Dr. Mark Tremblay is co-author on a paper, “Do sugar-sweetened beverages cause adverse health outcomes in adults? A systematic review protocol,” that was recently published in Systematic Reviews. Citation details and a summary of the paper are below.
Hamel C, Stevens A, Singh K, Ansari MT, Myers E, Ziegler P, Hutton B, Sharma A, Bjerre LM, Fenton S, Lau DCW, O’Hara K, Reid R, Salewski E, Shrier I, Willows N, Tremblay M, Moher D. Do sugar-sweetened beverages cause adverse health outcomes in adults? A systematic review protocol. Systematic Reviews 2014; 3:108.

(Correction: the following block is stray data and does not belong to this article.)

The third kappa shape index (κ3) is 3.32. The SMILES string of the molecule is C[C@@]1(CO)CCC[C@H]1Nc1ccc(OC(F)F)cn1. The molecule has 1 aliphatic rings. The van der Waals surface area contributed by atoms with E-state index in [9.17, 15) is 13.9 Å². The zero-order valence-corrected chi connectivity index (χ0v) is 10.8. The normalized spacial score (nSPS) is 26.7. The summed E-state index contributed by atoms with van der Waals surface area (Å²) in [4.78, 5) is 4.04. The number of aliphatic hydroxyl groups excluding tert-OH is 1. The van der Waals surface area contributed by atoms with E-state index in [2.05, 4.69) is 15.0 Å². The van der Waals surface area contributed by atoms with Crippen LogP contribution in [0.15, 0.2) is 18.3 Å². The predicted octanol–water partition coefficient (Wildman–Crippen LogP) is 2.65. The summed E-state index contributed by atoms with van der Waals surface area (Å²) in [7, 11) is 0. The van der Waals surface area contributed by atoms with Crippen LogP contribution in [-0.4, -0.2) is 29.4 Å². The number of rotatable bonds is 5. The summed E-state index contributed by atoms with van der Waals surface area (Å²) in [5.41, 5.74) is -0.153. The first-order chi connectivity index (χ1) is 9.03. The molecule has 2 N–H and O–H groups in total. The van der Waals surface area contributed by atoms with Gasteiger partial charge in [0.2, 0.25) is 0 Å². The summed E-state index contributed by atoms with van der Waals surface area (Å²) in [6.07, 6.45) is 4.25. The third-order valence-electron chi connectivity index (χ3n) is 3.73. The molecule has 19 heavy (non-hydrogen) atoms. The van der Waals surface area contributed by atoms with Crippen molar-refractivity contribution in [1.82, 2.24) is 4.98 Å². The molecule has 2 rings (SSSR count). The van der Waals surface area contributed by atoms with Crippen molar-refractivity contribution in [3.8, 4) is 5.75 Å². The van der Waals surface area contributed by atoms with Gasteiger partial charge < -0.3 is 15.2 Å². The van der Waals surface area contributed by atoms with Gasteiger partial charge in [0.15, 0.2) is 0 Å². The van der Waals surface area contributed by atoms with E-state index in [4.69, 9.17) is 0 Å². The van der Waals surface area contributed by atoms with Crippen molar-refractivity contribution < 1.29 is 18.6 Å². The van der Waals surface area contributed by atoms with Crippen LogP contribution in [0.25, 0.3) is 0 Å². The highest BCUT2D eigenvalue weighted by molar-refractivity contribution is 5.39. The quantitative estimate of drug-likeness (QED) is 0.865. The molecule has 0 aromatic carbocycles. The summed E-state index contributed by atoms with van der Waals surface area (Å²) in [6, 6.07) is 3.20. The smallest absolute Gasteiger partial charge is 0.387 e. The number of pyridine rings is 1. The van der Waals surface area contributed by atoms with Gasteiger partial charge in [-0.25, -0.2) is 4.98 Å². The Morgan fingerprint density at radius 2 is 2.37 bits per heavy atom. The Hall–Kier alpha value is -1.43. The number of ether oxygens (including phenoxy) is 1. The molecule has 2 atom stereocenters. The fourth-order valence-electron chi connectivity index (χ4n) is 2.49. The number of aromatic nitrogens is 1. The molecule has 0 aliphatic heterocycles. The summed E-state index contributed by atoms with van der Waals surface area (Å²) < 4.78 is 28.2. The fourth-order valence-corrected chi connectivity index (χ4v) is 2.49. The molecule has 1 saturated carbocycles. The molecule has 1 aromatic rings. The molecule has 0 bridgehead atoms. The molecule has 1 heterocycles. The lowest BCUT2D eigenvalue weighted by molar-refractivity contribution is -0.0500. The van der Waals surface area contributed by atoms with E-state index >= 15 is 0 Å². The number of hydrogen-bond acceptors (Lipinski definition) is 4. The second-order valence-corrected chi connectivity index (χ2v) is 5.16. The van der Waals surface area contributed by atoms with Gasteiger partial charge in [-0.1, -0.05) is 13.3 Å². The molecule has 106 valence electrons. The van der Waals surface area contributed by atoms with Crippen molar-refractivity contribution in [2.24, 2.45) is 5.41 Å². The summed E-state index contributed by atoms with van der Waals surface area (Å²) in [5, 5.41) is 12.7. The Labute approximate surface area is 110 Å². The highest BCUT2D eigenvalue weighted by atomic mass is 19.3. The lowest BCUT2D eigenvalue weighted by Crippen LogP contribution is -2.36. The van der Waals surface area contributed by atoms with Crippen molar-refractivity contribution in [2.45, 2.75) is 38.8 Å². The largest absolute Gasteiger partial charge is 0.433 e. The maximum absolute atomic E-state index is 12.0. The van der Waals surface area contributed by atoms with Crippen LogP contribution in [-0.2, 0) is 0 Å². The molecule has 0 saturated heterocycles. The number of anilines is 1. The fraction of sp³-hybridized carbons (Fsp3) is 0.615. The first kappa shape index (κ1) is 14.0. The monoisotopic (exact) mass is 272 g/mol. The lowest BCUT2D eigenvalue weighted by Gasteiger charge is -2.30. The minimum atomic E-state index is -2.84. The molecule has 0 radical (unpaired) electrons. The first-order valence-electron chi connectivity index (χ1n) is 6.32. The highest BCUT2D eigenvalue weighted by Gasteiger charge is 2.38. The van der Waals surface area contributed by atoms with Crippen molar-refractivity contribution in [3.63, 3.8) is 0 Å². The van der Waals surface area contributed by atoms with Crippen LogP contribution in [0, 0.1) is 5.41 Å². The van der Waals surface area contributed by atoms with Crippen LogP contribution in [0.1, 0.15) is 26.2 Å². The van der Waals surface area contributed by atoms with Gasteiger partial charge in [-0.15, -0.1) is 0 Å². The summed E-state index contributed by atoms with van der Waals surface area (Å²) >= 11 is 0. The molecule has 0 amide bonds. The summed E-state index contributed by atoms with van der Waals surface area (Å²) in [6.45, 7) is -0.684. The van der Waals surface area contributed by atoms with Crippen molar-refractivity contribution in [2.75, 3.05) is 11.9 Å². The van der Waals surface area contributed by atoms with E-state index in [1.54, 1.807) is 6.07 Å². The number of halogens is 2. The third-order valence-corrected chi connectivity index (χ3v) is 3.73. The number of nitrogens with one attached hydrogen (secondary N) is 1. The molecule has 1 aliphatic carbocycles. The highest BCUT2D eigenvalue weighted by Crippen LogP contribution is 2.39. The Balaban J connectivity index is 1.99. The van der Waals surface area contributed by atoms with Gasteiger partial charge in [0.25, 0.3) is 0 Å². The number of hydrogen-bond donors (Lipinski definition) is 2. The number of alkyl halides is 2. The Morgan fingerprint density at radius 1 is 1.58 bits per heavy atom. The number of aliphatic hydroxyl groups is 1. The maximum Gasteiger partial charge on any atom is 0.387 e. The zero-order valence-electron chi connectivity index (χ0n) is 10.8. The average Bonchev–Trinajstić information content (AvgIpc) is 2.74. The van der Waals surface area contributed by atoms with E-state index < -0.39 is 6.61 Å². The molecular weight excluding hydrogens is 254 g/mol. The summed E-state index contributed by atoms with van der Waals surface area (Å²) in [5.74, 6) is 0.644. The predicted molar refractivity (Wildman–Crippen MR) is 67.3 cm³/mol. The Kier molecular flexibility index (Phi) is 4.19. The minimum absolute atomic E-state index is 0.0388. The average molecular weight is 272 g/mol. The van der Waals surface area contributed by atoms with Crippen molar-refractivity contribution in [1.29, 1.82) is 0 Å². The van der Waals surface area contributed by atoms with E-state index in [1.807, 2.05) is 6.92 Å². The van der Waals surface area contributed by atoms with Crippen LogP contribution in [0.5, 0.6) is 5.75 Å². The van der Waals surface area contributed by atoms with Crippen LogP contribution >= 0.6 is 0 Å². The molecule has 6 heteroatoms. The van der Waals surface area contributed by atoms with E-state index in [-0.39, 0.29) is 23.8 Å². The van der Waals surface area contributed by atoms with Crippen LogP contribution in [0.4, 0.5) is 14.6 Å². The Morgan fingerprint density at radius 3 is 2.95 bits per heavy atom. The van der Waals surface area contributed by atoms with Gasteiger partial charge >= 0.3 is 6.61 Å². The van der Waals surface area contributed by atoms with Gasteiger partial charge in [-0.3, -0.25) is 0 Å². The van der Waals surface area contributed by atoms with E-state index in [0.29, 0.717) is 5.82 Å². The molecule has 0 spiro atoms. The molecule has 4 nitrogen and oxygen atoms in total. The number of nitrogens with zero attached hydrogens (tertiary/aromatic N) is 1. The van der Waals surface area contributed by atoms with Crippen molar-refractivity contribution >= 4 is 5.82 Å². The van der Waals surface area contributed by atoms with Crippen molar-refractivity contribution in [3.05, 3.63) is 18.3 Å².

ABSTRACT: Background. Chronic diseases, such as cardiovascular disease and type 2 diabetes, impose significant burden to public health. Most chronic diseases are associated with underlying preventable risk factors, such as elevated blood pressure, blood glucose, and lipids, physical inactivity, excessive sedentary behaviours, overweight and obesity, and tobacco usage. Sugar-sweetened beverages are known to be significant sources of additional caloric intake, and given recent attention to their contribution in the development of chronic diseases, a systematic review is warranted. We will assess whether the consumption of sugar-sweetened beverages in adults is associated with adverse health outcomes and what the potential moderating factors are. Methods/Design. Of interest are studies addressing sugar-sweetened beverage consumption, taking a broad perspective. Both direct consumption studies as well as those evaluating interventions that influence consumption (e.g. school policy, educational) will be relevant. Non-specific or multi-faceted behavioural, educational, or policy interventions may also be included subject to the level of evidence that exists for the other interventions/exposures. Comparisons of interest and endpoints of interest are pre-specified. We will include randomized controlled trials, controlled clinical trials, interrupted time series studies, controlled before-after studies, prospective and retrospective comparative cohort studies, case-control studies, and nested case-control designs. The MEDLINE®, Embase, The Cochrane Library, CINAHL, ERIC, and PsycINFO® databases and grey literature sources will be searched. The processes for selecting studies, abstracting data, and resolving conflicts are described. We will assess risk of bias using design-specific tools. To determine sets of confounding variables that should be adjusted for, we have developed causal directed acyclic graphs and will use those to inform our risk of bias assessments. Meta-analysis will be conducted where appropriate; parameters for exploring statistical heterogeneity and effect modifiers are pre-specified. The Grading of Recommendations Assessment, Development and Evaluation (GRADE) approach will be used for determining the quality of evidence for outcomes.
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